COUNTY TAKE OVER

Elachi erred in dismissing Sonko's memo

For the speaker to disregard the memorandum, and dismiss it without even presenting it to the MCAs for debate was a very poor decision from a leader

In Summary

• Section 24 of the County Government Act gives the Governor the prerogative to reject with reasons any Bill from the assembly.

• Upon receiving the memorandum from the governor, the speaker is required to subject it to debate for members to either accept or reject the recommendations.

Nairobi Governor Mike Sonko and county assembly speaker Betrice Elachi.
Nairobi Governor Mike Sonko and county assembly speaker Betrice Elachi.
Image: FILE

By dismissing a memorandum by Nairobi Governor Mike Sonko without even presenting it for debate in the assembly, speaker Beatrice Elachi failed to provide the much-needed leadership in the county.

Section 24 of the County Government Act gives the Governor the prerogative to reject with reasons any Bill from the assembly, and to give recommendations on what needs to be done.

Upon receiving the memorandum from the governor, the speaker is required to subject it to debate for members to either accept or reject the recommendations. Should the members reject them and the governor still declines to assent to the Bill, it automatically becomes law after 14 days. This procedure is clearly outlined in Standing Order No.43 of the Nairobi assembly. 

However, what happened on Friday was a legal atrocity at its worst. Elachi not only unilaterally abrogated unto herself the responsibility of the assembly, to which she is only an ex-officio member, but also appointed herself a High Court judge, in contravention of Article 165 (3) (d) of the Constitution.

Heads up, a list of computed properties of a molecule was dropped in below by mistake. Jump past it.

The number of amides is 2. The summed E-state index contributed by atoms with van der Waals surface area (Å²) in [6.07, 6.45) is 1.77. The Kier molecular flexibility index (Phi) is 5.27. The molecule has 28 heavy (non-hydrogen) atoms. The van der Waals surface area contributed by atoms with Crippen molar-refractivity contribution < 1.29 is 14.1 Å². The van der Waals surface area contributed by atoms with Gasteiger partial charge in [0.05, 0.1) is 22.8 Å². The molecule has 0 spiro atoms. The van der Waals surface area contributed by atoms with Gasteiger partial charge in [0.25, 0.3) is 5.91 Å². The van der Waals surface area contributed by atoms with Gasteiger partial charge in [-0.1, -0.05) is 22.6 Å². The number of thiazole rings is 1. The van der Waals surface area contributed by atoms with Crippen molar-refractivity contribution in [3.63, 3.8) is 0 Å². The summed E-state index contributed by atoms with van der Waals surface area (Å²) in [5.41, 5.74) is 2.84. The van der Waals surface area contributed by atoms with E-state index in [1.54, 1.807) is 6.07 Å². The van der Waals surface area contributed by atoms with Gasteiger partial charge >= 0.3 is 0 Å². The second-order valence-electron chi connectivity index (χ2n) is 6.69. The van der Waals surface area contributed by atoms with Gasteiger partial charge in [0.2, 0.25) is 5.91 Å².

Elachi received the memorandum from Governor Sonko declining to assent to a supplementary budget that was recently passed by the House. Instead of presenting it to members, she dismissed it on a nonexistent technicality. She said Sonko has seven days to assent to it or it automatically becomes law.

The most plausible argument out there is that the 14-day rule only kicks in after members reject the governor’s memo. In the case where it was never presented to them for debate, then the 14 days don’t apply. The days only start to apply when the memo is brought for debate, even if it is three months from today.

So, what is the big deal with this supplementary budget? 

On February 25, President Uhuru Kenyatta and Sonko signed a deed transferring four functions from the county to the Nairobi Metropolitan Services (which incidentally has never been created by any law into a body corporate capable of suing or being sued). The deed came into effect on March 18. 

Prior to that, there had been a presidential decree that all government agencies and county governments must clear pending bills. The Finance executive proceeded to prepare a supplementary budget which aimed at removing money from new projects and recurrent spending in all sectors for a kitty to pay the bills.

When the supplementary budget was presented to the assembly for consideration, the Finance, Budget and Appropriation Committee chaired by MCA Robert Mbatia, on instructions from Elachi proceeded to rewrite it. This was to create votes under which the NMS would be allocated money.